Recent studies on the vaginal microbiota have employed molecular techniques such as 16S rRNA gene sequencing to describe the bacterial community as a whole. These techniques require the lysis of bacterial cells to release DNA before purification and PCR amplification of the 16S rRNA gene. Currently, methods for the lysis of bacterial cells are not standardised and there is potential for introducing bias into the results if some bacterial species are lysed less efficiently than others. This study aimed to compare the results of vaginal microbiota profiling using four different pretreatment methods for the lysis of bacterial samples (30 min of lysis with lysozyme, 16 hours of lysis with lysozyme, 60 min of lysis with a mixture of lysozyme, mutanolysin and lysostaphin and 30 min of lysis with lysozyme followed by bead beating) prior to chemical and enzyme-based DNA extraction with a commercial kit.

RESULTS:

After extraction, DNA yield did not significantly differ between methods with the exception of lysis with lysozyme combined with bead beating which produced significantly lower yields when compared to lysis with the enzyme cocktail or 30 min lysis with lysozyme only. However, this did not result in a statistically significant difference in the observed alpha diversity of samples. The beta diversity (Bray-Curtis dissimilarity) between different lysis methods was statistically significantly different, but this difference was small compared to differences between samples, and did not affect the grouping of samples with similar vaginal bacterial community structure by hierarchical clustering.

CONCLUSIONS:

An understanding of how laboratory methods affect the results of microbiota studies is vital in order to accurately interpret the results and make valid comparisons between studies. Our results indicate that the choice of lysis method does not prevent the detection of effects relating to the type of vaginal bacterial community one of the main outcome measures of epidemiological studies. However, we recommend that the same method is used on all samples within a particular study.

PMID: 27643503 DOI: 10.1371/journal.pone.0163148

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15.

J Hypertens. 2016 Sep;34 Suppl 1:e187. doi: 10.1097/01.hjh.0000500405.96430.2e.

 

ED 05-2 INTERACTION OF GUT DYSBIOSIS AND INNATE IMMUNE DYSFUNCTION IN THE DEVELOPMENT OF METABOLIC SYNDROME.

Lee MS1.

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Abstract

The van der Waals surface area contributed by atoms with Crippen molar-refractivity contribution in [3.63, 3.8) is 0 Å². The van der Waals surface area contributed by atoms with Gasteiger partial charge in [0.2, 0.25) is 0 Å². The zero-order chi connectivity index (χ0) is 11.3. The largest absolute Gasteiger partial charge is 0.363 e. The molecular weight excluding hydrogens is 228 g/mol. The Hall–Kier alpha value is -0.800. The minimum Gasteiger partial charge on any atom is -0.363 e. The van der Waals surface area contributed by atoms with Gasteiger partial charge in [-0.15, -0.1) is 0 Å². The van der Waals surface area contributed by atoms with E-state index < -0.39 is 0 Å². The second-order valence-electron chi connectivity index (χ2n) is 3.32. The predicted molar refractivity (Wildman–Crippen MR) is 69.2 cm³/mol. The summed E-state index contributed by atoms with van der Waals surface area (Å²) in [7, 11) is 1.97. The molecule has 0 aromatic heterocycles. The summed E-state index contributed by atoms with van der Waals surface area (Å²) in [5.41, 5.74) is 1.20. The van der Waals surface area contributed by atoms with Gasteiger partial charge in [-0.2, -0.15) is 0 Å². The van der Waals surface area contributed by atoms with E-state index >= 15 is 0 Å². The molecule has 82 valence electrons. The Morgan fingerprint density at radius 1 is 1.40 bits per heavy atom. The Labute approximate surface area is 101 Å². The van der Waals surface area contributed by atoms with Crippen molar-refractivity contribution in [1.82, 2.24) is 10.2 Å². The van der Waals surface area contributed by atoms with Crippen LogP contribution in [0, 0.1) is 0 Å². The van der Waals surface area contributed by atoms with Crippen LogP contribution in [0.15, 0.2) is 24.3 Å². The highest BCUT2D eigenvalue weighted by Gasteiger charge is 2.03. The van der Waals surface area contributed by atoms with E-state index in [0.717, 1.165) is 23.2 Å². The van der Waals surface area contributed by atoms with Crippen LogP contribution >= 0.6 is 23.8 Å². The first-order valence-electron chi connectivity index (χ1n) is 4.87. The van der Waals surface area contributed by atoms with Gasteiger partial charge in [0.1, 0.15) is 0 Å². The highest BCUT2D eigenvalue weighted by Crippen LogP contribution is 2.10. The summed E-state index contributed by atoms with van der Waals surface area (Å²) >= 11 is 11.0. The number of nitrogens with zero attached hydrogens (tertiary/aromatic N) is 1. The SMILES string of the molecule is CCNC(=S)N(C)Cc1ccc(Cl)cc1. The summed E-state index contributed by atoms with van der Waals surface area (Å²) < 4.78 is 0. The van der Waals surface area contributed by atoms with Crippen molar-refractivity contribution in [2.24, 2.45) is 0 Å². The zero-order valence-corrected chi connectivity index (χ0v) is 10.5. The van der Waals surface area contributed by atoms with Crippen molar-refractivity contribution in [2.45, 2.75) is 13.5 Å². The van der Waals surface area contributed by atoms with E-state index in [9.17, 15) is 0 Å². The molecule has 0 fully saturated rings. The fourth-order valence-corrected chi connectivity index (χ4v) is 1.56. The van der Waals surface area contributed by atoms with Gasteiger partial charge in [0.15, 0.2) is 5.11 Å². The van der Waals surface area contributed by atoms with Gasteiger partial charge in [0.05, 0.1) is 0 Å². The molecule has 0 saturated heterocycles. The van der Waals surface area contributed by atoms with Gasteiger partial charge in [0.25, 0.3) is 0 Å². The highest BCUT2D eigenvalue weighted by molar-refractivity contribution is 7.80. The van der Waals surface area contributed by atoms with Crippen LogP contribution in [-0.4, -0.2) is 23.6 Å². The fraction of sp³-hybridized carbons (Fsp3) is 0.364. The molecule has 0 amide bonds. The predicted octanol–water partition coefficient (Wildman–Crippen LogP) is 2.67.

Low-grade systemic inflammation in adipose tissues or liver, is an important etiologic factor in insulin resistance. LPS is an important element causing such metabolic inflammation, and intestinal flora is considered a major source of systemic LPS. We studied changes of intestinal microbiota associated with high-fat diet (HFD) that causes insulin resistance and metabolic stress. 16S rRNA gene sequencing showed that HFD significantly decreased the abundance of a mucin-degrading bacterium Akkermansia muciniphila compared to control diet. Reduced abundance of Akkermansia in HFD-fed mice was reversed by metformin, a widely prescribed anti-diabetic medicine. Oral administration of Akkermansia to HFD-fed mice significantly enhanced insulin sensitivity and attenuated adipose tissue inflammation probably by inducing Foxp3 regulatory T cells (Tregs) in the visceral adipose tissue. We also studied Paneth cells, specialized intestinal epithelial cells that produce antimicrobial peptides (AMP) and shape gut microbial milieu. We studied whether high-fat diet (HFD) impairs the function of Paneth cells and interferes with intestinal microbial homeostasis, potentially contributing to the development of metabolic syndrome. HFD-fed mice exhibited reduced expressions of some AMP and defective antimicrobial activity, which led to loss of epithelial integrity and a significantly higher content of LPS in the liver and serum of HFD-fed mice compared to chow-fed mice. Antibiotic treatment reduced translocation of bacterial components, steatosis, and inflammation in the liver of HFD-fed mice, which in turn improved systemic glucose metabolism. HFD-fed mice were also more susceptible to dextran sodium sulfate-induced colitis, probably due to impaired Paneth cell function. Our data suggest that Paneth cell dysfunction may be one of the underlying mechanisms of glucose intolerance and inflammatory bowel disease associated with western diet. These results suggest that high-fat diet could be a risk factor not only for metabolic syndrome but also for colitis, and modulation of the gut microbiota or Paneth cell function could be a new therapeutic modality against metabolic syndrome or colitis associated with western diet.

PMID: 27642901 DOI: 10.1097/01.hjh.0000500405.96430.2e